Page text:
In case you’ve been wondering what I’ve been doing the past two weeks I haven’t posted, I started my summer job at the beginning of June and have been CRAZY busy. I work in the office at a summer resort, and since I am the only returning staff member, I had to train the five new people joining my department. In addition to this, we host weddings in the early season, which can be very chaotic and difficult to keep organized. Since I didn’t wanted to leave the new girls alone with anything too complicated until they were ready, I was working loads of extra hours. Throw in a really slow internet connection and that should hopefully explain my two-week absence. Anyway, I’m here now.
My job requires everyone to wear a uniform, and for the office, that means a navy blue polo shirt. For some reason, the sizing for these polo shirts is just crazy. I also choose an Extra-Small, but even men’s sizing doesn’t explain the sheer vastness of this Extra-Small:
It’s not like I am a particularly tiny person; I typically wear a women’s size Medium. This “Extra-Small” is comparable to a normal Men’s Medium or Large. This leads to a conundrum. The whole point of having a uniform is so that we look presentable in the office. But wearing a tent-like polo is the opposite of presentable. So I have to take matters into my own hands.
The alteration I’m going to describe is really simple. It hardly even deserves a tutorial. But I think the pictures speak for themselves in terms of the amazing difference a simple alteration can make. You can do this alteration by hand or by machine, so anyone who has a basic idea of how to sew can do it. It’s obviously a lot faster on a machine but of course not everyone has access to one. I used to do this alteration by hand all the time before I had my own sewing machine.
First, turn the shirt you are altering inside out. Make sure that it is lying flat with no wrinkles, and pull it so that the side seams are all on the side (most shirts have a seam along each side, but if the shirt you’re altering doesn’t have one, just make your best guess for where the sides should lie). Now, select a shirt you already own that fits you well and has a similar level of stretch to the shirt you are altering. Turn that one inside out too and arrange the side seams so they are perfectly on the sides. Lay it on top of the shirt you’re altering, making sure that the shoulders are at the same level.
Now, trace the edges of the smaller shirt onto the larger one.
I use a special white crayon/pen that supposedly can write on anything, but you can use a regular pencil for a light-colored shirt, or for a dark-colored shirt, you can use any light or bright shade of eyeliner. (Buying a $1 white or lavender-colored eyeliner pencil made by NYC at your local pharmacy, supermarket or Wal-Mart is probably cheaper than finding the same kind of marks-anything crayon/pen that I have, which I stole from my mom seven years ago.) Don’t use a pen or marker because that will permanently mark the shirt and the ink can bleed, while cheap eyeliner tends to evaporate or come off in the wash.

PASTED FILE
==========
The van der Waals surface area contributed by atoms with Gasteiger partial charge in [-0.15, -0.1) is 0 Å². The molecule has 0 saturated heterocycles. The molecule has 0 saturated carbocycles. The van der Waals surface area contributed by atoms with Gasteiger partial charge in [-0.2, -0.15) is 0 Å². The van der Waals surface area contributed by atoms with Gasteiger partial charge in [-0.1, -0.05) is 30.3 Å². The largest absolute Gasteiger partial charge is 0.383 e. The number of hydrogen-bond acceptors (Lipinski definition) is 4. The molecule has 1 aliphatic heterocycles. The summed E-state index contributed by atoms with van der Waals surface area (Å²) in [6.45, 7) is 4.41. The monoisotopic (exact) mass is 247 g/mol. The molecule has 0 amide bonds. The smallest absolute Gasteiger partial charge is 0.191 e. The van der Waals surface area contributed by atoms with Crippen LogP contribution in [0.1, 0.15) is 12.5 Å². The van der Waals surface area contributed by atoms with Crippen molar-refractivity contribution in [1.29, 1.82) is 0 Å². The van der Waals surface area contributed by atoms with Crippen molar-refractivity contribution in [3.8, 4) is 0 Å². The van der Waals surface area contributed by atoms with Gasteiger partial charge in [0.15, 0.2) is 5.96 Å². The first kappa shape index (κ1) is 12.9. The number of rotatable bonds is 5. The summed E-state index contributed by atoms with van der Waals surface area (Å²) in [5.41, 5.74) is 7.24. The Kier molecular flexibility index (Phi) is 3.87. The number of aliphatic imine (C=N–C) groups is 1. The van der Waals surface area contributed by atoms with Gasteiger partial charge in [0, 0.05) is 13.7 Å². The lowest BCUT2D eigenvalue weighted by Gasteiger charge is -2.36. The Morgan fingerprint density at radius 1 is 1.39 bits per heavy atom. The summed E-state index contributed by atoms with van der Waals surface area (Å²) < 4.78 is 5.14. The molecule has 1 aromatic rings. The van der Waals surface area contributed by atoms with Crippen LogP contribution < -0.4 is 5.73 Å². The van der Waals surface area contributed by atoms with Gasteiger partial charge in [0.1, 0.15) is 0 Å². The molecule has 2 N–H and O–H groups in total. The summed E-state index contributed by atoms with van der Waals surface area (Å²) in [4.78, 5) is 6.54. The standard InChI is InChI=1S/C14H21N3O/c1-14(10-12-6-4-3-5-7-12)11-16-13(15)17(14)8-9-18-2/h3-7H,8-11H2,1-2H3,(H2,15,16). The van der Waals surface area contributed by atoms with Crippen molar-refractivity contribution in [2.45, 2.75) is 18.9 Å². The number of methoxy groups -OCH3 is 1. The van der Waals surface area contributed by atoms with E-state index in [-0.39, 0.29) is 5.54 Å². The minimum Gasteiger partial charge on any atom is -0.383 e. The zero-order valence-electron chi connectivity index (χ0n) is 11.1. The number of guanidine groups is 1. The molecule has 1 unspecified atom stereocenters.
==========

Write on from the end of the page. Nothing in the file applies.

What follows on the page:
There are various schools of thought on what to do with the armpits. I tend to take the lazy route and just flare out to where the armpit seams lie.
If the shirt you are altering also has massive sleeves, though, you can also take in the sleeves by simply tracing the smaller sleeves of the shirt that fits. It wasn't necessary to do that for this polo, though, so here are the lines I traced:
Now, just sew a simple seam right along the lines you’ve traced. When you’re done, try on the shirt. Keep in mind you are going to have a lot of extra fabric bunched up inside where you took it in, so the fit will be a little looser once you’ve cut that off. With that in mind, decide if the shirt is too big, too small, or just right. If it’s not right, make adjustments; you can take out the seam you’ve put in with a seam ripper or with a pair of scissors and a lot of patience. If the fit is correct, turn the shirt inside out again and just cut off the extra fabric. I usually leave about half an inch between the seam I sewed and where I cut to prevent fraying. If you are altering something especially nice and you’re feeling nervous, you don’t have to cut the extra fabric off at all. But I’ve found the alteration isn’t much use if I don’t cut off the extra, because then all the fabric bunching up inside ruins the look anyway. But do whatever you feel most comfortable with.
And here’s the result:
Before and after:
From frumpy to polished in a ten-minute alteration! I do this alteration to all kinds of clothes. I do it with dresses, tank tops, and even sweaters. I did it to every single thing I owned one time when I lost weight. I can’t even guess at how many hundreds of dollars this has saved me over the years.